When we talk about child abuse, we usually talk about cases in which it is adults who commit such abuses, but there are also cases in which it is minors who commit the abuse. We are not going to look at what can lead a minor to abuse another, but at the consequences that may have for a child who is an equal or another minor who abuses them. These are the emotional consequences for children who have been sexually abused by other children.
The first thing to establish is that not all abused children suffer "trauma" or are marked in the same way. The elaboration of an experience like this is individual, the consequences can vary enormously from one child to another.
There are factors that make the experience of abuse cause certain effects or consequences in development, such as:
- The frequency of abuse.
- The use of physical violence.
- The age of the victim and the harasser.
- Personality characteristics of the victim.
- If the abuse has been perpetrated by one or more people.
Therefore, the consequences can be very varied and it does not occur in all victims in the same way. Some of the short-term or more frequent consequences that may appear (and can serve as signs that something is happening at school or in the environment) are:
- Fear or refusal to go to school.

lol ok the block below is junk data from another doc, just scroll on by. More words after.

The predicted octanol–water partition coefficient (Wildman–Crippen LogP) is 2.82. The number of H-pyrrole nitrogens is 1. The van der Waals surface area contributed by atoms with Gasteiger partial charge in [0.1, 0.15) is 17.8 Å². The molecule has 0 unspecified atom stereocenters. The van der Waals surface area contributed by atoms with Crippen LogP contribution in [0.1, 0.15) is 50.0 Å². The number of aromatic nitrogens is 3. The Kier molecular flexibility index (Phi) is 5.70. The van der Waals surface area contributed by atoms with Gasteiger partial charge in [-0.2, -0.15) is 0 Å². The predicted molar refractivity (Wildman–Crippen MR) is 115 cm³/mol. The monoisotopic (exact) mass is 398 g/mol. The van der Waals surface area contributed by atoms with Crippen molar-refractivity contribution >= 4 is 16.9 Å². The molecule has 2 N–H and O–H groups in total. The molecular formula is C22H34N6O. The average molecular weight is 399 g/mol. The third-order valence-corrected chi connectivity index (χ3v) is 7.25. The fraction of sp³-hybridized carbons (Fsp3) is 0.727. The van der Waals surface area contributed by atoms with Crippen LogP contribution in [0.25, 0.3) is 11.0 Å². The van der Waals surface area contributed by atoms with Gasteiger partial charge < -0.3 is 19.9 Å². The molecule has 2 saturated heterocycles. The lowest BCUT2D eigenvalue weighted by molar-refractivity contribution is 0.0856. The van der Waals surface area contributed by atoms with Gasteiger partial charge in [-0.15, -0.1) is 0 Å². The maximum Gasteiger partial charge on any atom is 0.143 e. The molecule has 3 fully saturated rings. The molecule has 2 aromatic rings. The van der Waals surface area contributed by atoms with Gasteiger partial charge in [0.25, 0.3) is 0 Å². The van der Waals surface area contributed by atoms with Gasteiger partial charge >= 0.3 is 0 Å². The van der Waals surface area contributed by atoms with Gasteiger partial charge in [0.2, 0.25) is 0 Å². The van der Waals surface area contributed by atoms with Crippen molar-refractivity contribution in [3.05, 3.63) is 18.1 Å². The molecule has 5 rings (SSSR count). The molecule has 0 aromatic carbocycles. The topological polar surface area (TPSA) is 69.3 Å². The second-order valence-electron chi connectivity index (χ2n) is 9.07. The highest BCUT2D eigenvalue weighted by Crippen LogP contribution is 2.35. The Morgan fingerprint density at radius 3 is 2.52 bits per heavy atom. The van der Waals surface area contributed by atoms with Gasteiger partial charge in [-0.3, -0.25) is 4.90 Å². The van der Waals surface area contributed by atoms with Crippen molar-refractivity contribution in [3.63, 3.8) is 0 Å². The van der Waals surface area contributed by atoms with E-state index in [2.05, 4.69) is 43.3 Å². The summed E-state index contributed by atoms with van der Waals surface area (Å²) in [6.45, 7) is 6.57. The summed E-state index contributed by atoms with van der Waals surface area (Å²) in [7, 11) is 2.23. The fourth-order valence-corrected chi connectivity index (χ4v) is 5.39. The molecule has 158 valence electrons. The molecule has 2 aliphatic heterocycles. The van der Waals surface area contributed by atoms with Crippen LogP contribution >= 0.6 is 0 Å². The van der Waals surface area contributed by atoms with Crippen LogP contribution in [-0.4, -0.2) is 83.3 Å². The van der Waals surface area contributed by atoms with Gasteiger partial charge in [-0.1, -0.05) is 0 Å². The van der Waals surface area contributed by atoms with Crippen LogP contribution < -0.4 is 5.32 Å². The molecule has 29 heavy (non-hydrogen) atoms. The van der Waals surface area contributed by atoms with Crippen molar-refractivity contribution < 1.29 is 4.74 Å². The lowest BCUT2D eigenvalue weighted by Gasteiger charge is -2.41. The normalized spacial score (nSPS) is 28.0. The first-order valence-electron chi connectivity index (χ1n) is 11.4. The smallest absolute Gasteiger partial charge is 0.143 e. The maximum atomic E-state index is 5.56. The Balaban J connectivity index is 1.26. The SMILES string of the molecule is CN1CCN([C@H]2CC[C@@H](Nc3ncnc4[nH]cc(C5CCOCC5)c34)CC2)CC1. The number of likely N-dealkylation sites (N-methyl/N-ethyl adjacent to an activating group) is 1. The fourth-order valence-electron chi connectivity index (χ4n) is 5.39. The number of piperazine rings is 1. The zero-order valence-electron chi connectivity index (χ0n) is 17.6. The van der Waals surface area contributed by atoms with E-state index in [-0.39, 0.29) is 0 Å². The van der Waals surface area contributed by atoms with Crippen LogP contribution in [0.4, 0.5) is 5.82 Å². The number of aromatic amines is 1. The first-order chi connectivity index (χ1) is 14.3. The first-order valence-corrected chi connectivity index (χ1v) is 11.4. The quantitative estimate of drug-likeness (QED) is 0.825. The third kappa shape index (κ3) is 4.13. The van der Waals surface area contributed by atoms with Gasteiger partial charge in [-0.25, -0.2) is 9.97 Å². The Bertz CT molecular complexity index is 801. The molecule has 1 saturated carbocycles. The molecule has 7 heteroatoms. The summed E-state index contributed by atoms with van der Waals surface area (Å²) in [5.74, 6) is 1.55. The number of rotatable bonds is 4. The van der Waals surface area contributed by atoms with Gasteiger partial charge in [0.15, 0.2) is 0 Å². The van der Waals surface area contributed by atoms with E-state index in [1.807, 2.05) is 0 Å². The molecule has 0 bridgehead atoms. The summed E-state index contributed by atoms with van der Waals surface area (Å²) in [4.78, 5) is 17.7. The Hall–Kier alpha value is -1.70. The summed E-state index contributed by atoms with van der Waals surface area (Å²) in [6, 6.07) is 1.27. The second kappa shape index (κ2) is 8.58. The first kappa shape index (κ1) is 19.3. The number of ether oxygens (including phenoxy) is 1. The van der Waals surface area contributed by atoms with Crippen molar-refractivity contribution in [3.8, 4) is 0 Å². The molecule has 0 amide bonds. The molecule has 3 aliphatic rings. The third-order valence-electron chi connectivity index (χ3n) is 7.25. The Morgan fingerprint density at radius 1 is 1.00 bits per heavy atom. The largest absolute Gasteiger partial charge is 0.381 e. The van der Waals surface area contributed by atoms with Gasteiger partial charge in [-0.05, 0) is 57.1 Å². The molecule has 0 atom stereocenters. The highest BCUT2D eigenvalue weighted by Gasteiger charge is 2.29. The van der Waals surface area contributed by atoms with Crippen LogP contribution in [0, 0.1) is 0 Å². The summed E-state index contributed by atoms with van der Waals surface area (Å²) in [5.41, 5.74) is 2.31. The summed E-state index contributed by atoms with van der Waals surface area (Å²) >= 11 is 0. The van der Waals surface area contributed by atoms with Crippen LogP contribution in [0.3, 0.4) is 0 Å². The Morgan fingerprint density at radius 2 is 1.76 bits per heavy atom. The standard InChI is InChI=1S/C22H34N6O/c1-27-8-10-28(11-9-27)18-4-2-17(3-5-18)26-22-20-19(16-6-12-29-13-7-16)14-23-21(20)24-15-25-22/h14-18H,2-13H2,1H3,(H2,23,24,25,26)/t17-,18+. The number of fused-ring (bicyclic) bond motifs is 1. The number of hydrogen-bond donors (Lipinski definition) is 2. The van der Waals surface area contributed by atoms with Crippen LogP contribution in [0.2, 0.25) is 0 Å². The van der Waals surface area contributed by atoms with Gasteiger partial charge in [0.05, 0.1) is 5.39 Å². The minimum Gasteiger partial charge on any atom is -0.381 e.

- Problems with classmates or friends or in their extracurricular activities, (social withdrawal or aggressive behaviors).
- Poor school performance, attention concentration problems,
- Nightmares or sleep problems.
- Changes in the child's appetite, (not wanting to eat or overeating).
- Anxiety, general fear, aggressiveness.
- Child depression and low self-esteem.
- Somatizations, etc ...
This type of abuse, in turn, can have long-term consequences, such as:
- Depression, anxiety, phobic disorders.
- Substance abuse or use.
- Social problems, lack of social skills, conduct disorders.
- At the sexual level, it can have as consequences risk behaviors, difficulties in maintaining intimate relationships, sexual dysfunctions, etc ...
The attention to be given to a child who has been a victim by peers or minors in their environment will depend on the damage or consequences they present, which, as we said, does not occur in all children or in the same way. Sometimes it may happen that there are no traumatic sequelae, but it will be important to monitor the child as well as the families. In the event that there are indeed psychological consequences, it is necessary to intervene with these children and their families.
The role of the family is fundamental and essential in the recovery of children who have suffered sexual abuse or assault. It is important that they show themselves as the child's affective reference, that they support them, that they remain balanced and for this, which is not easy, it is best to seek the support of psychology professionals, who are the ones who can best support and advise on not easy situations like these.
You can read more articles similar to Children who have suffered sexual abuse by other children, in the category of on-site abuse.